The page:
All over the campus, students of every station worked together in
extracurricular enterprises which turned the college years into much
more than an academic grind. They showed a deep interest in national
politics, and during every presidential election the student Republican
and Democratic clubs promoted the party candidates. In 1951 Senator
Robert A. Taft, who was seeking the GOP presidential nomination,
appeared on the campus under the auspices of the Young Republican
Club. In a public address he said that the United States was
endangering its own economic security in its attempts to meet the
spreading threat of communism. He also said the country should
never have gotten into the Korean War. In a campus straw vote in
1960 Republican Richard M. Nixon was favored for the presidency
over Democrat John F. Kennedy Of 1,156 votes cast, Nixon got 627
and Kennedy 529. Old Gold and Black endorsed Nixon in a long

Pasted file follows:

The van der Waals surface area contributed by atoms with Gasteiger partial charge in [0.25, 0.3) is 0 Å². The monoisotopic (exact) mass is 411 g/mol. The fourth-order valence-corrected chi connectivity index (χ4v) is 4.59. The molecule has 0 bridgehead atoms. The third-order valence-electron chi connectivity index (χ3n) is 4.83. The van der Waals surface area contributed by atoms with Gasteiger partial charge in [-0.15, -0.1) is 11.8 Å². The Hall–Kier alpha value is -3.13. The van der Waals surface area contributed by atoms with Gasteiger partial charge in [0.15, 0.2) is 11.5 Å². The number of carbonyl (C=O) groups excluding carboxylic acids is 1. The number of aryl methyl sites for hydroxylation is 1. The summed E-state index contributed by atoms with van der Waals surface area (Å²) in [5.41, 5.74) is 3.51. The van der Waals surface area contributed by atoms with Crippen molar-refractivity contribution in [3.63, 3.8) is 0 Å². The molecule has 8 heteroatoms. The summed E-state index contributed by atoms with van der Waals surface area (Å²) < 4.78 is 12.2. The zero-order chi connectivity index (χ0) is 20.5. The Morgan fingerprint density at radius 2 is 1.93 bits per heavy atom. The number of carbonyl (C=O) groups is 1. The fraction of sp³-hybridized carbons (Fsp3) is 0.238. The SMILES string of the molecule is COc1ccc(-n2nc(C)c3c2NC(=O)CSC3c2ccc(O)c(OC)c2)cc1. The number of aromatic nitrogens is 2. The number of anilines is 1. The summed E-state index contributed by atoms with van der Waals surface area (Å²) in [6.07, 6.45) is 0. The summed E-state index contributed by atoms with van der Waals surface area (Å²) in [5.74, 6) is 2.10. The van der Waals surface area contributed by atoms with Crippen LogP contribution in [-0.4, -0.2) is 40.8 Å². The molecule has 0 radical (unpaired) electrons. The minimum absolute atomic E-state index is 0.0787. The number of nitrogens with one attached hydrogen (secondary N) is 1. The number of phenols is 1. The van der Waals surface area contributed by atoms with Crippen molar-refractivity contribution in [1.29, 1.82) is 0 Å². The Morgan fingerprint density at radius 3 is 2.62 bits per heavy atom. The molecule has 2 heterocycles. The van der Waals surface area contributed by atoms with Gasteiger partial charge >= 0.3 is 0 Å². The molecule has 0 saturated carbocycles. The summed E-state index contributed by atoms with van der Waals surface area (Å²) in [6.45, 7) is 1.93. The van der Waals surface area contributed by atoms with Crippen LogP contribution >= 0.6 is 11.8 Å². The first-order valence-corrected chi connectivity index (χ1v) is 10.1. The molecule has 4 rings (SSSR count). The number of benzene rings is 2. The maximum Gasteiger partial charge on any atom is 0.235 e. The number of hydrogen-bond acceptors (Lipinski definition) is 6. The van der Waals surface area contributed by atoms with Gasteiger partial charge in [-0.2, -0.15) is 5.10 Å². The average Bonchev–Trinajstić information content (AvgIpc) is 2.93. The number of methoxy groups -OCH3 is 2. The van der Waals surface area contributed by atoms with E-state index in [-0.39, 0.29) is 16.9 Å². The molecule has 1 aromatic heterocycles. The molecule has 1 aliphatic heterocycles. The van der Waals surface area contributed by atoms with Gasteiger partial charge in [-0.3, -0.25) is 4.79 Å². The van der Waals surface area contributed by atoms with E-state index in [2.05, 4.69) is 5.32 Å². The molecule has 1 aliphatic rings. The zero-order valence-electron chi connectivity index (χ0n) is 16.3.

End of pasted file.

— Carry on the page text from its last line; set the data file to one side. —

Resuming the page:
Despite that sentiment, which probably did not extend to the
faculty, the college was numbed by the news of President Kennedy's
assassination on November 22, 1963. Most classes were dismissed,
and professors and students stood around weeping without shame
while listening to radio and television accounts of the tragedy. Dr.
Tribble sent a telegram to Jacqueline Kennedy on behalf of the entire
community, and Old Gold carried the story of campus reaction under
a headline bordered in black.
In a mock election the next year Senator Barry Goldwater, the
Republican presidential standard-bearer, won over President Lyndon
B. Johnson by a vote of 512 to 501. An analysis of the voting showed
that Goldwater was the preference of freshmen and sophomores,
while juniors and seniors favored Johnson.
Campus politics proceeded more seriously, and while no party
rivaled the antics of the IDGAD entry of 1948, there was a lot of
handshaking, cigar distribution, and poster plastering over nearly
every available flat surface. The fraternity domination of the balloting
waned, and more women were elected to office. Through 1967,
however, none had been elevated to the presidency of the student
Two venerable institutions died after the move to Winston-Salem.
The Euzelian and Philomathesian Literary Societies struggled for
existence, their appeal lost in the wealth of activities available on the
new campus. Old Gold tolled the death knell in an
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